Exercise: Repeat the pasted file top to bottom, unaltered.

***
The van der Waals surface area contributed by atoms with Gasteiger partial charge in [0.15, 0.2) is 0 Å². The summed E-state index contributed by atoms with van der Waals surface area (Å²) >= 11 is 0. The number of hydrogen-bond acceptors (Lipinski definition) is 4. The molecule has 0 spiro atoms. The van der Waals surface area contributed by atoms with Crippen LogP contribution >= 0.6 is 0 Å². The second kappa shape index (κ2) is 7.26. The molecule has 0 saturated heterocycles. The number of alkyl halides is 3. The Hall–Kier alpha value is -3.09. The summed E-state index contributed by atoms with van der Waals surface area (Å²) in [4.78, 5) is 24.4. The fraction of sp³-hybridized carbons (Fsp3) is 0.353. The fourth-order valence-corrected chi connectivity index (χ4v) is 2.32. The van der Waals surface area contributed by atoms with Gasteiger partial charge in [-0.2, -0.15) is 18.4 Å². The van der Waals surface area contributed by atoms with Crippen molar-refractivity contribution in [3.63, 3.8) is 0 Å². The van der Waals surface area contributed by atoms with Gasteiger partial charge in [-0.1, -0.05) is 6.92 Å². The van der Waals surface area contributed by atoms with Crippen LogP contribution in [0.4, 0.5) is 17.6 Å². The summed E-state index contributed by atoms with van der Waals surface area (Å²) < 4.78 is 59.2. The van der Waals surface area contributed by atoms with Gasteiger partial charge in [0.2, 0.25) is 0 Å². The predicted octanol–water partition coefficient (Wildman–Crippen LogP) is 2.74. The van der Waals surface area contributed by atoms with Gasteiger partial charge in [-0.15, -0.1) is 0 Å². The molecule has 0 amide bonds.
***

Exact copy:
The van der Waals surface area contributed by atoms with Gasteiger partial charge in [0.15, 0.2) is 0 Å². The summed E-state index contributed by atoms with van der Waals surface area (Å²) >= 11 is 0. The number of hydrogen-bond acceptors (Lipinski definition) is 4. The molecule has 0 spiro atoms. The van der Waals surface area contributed by atoms with Crippen LogP contribution >= 0.6 is 0 Å². The second kappa shape index (κ2) is 7.26. The molecule has 0 saturated heterocycles. The number of alkyl halides is 3. The Hall–Kier alpha value is -3.09. The summed E-state index contributed by atoms with van der Waals surface area (Å²) in [4.78, 5) is 24.4. The fraction of sp³-hybridized carbons (Fsp3) is 0.353. The fourth-order valence-corrected chi connectivity index (χ4v) is 2.32. The van der Waals surface area contributed by atoms with Gasteiger partial charge in [-0.2, -0.15) is 18.4 Å². The van der Waals surface area contributed by atoms with Crippen molar-refractivity contribution in [3.63, 3.8) is 0 Å². The van der Waals surface area contributed by atoms with Gasteiger partial charge in [-0.1, -0.05) is 6.92 Å². The van der Waals surface area contributed by atoms with Crippen LogP contribution in [0.4, 0.5) is 17.6 Å². The summed E-state index contributed by atoms with van der Waals surface area (Å²) < 4.78 is 59.2. The van der Waals surface area contributed by atoms with Gasteiger partial charge in [0.2, 0.25) is 0 Å². The predicted octanol–water partition coefficient (Wildman–Crippen LogP) is 2.74. The van der Waals surface area contributed by atoms with Gasteiger partial charge in [-0.15, -0.1) is 0 Å². The molecule has 0 amide bonds.